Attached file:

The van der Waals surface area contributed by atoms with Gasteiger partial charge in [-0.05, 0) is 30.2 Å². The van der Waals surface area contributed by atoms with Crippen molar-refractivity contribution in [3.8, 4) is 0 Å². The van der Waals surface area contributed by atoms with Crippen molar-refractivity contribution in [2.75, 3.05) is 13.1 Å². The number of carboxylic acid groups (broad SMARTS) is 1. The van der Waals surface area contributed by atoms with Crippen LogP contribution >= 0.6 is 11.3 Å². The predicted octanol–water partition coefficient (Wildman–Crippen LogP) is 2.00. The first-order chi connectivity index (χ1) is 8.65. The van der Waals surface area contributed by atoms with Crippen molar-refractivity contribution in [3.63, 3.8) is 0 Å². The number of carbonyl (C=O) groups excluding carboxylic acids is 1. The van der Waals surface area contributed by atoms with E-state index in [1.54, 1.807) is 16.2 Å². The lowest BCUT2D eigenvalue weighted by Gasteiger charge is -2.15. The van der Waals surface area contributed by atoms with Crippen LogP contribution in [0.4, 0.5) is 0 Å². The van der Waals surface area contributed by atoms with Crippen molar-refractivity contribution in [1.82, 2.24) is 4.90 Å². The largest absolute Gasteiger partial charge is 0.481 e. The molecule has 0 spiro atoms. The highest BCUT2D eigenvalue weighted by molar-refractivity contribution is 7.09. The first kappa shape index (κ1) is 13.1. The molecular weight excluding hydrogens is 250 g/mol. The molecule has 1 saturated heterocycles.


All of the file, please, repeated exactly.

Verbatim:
The van der Waals surface area contributed by atoms with Gasteiger partial charge in [-0.05, 0) is 30.2 Å². The van der Waals surface area contributed by atoms with Crippen molar-refractivity contribution in [3.8, 4) is 0 Å². The van der Waals surface area contributed by atoms with Crippen molar-refractivity contribution in [2.75, 3.05) is 13.1 Å². The number of carboxylic acid groups (broad SMARTS) is 1. The van der Waals surface area contributed by atoms with Crippen LogP contribution >= 0.6 is 11.3 Å². The predicted octanol–water partition coefficient (Wildman–Crippen LogP) is 2.00. The first-order chi connectivity index (χ1) is 8.65. The van der Waals surface area contributed by atoms with Crippen molar-refractivity contribution in [3.63, 3.8) is 0 Å². The number of carbonyl (C=O) groups excluding carboxylic acids is 1. The van der Waals surface area contributed by atoms with E-state index in [1.54, 1.807) is 16.2 Å². The lowest BCUT2D eigenvalue weighted by Gasteiger charge is -2.15. The van der Waals surface area contributed by atoms with Crippen LogP contribution in [0.4, 0.5) is 0 Å². The van der Waals surface area contributed by atoms with Crippen molar-refractivity contribution in [1.82, 2.24) is 4.90 Å². The largest absolute Gasteiger partial charge is 0.481 e. The molecule has 0 spiro atoms. The highest BCUT2D eigenvalue weighted by molar-refractivity contribution is 7.09. The first kappa shape index (κ1) is 13.1. The molecular weight excluding hydrogens is 250 g/mol. The molecule has 1 saturated heterocycles.